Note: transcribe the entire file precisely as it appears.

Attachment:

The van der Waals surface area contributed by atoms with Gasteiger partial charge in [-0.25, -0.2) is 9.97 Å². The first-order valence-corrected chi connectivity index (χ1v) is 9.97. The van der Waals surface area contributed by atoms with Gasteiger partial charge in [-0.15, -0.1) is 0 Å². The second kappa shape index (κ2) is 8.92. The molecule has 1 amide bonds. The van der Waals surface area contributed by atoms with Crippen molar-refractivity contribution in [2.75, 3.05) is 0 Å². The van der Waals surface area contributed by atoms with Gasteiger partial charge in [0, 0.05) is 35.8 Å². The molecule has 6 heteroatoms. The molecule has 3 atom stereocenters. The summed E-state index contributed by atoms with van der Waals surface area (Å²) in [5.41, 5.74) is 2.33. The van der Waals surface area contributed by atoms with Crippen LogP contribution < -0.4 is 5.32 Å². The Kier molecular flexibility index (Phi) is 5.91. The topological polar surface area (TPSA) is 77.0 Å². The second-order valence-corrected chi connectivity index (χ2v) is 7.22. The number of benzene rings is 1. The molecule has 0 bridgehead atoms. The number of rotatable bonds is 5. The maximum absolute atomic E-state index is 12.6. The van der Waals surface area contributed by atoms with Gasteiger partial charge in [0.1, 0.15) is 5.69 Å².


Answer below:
The van der Waals surface area contributed by atoms with Gasteiger partial charge in [-0.25, -0.2) is 9.97 Å². The first-order valence-corrected chi connectivity index (χ1v) is 9.97. The van der Waals surface area contributed by atoms with Gasteiger partial charge in [-0.15, -0.1) is 0 Å². The second kappa shape index (κ2) is 8.92. The molecule has 1 amide bonds. The van der Waals surface area contributed by atoms with Crippen molar-refractivity contribution in [2.75, 3.05) is 0 Å². The van der Waals surface area contributed by atoms with Gasteiger partial charge in [0, 0.05) is 35.8 Å². The molecule has 6 heteroatoms. The molecule has 3 atom stereocenters. The summed E-state index contributed by atoms with van der Waals surface area (Å²) in [5.41, 5.74) is 2.33. The van der Waals surface area contributed by atoms with Crippen LogP contribution < -0.4 is 5.32 Å². The Kier molecular flexibility index (Phi) is 5.91. The topological polar surface area (TPSA) is 77.0 Å². The second-order valence-corrected chi connectivity index (χ2v) is 7.22. The number of benzene rings is 1. The molecule has 0 bridgehead atoms. The number of rotatable bonds is 5. The maximum absolute atomic E-state index is 12.6. The van der Waals surface area contributed by atoms with Gasteiger partial charge in [0.1, 0.15) is 5.69 Å².